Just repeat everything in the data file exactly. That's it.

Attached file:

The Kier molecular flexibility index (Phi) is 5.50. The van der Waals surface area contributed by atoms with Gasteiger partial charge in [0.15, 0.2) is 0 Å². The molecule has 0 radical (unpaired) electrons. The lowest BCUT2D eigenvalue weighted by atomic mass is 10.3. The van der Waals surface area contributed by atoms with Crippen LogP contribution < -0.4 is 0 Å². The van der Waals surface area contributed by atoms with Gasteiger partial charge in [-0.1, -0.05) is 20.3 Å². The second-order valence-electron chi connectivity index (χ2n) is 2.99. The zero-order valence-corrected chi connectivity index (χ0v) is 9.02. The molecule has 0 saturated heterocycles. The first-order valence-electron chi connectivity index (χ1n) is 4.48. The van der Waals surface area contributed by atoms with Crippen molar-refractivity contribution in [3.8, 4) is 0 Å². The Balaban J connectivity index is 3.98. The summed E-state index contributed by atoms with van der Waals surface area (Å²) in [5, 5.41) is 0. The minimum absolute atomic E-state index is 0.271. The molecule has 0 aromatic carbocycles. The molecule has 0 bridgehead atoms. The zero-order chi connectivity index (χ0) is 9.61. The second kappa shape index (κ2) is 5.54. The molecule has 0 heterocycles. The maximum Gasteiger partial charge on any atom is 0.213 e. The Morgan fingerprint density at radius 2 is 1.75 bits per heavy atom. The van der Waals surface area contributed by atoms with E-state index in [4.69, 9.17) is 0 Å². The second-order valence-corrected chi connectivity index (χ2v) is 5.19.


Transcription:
The Kier molecular flexibility index (Phi) is 5.50. The van der Waals surface area contributed by atoms with Gasteiger partial charge in [0.15, 0.2) is 0 Å². The molecule has 0 radical (unpaired) electrons. The lowest BCUT2D eigenvalue weighted by atomic mass is 10.3. The van der Waals surface area contributed by atoms with Crippen LogP contribution < -0.4 is 0 Å². The van der Waals surface area contributed by atoms with Gasteiger partial charge in [-0.1, -0.05) is 20.3 Å². The second-order valence-electron chi connectivity index (χ2n) is 2.99. The zero-order valence-corrected chi connectivity index (χ0v) is 9.02. The molecule has 0 saturated heterocycles. The first-order valence-electron chi connectivity index (χ1n) is 4.48. The van der Waals surface area contributed by atoms with Crippen molar-refractivity contribution in [3.8, 4) is 0 Å². The Balaban J connectivity index is 3.98. The summed E-state index contributed by atoms with van der Waals surface area (Å²) in [5, 5.41) is 0. The minimum absolute atomic E-state index is 0.271. The molecule has 0 aromatic carbocycles. The molecule has 0 bridgehead atoms. The zero-order chi connectivity index (χ0) is 9.61. The second kappa shape index (κ2) is 5.54. The molecule has 0 heterocycles. The maximum Gasteiger partial charge on any atom is 0.213 e. The Morgan fingerprint density at radius 2 is 1.75 bits per heavy atom. The van der Waals surface area contributed by atoms with E-state index in [4.69, 9.17) is 0 Å². The second-order valence-corrected chi connectivity index (χ2v) is 5.19.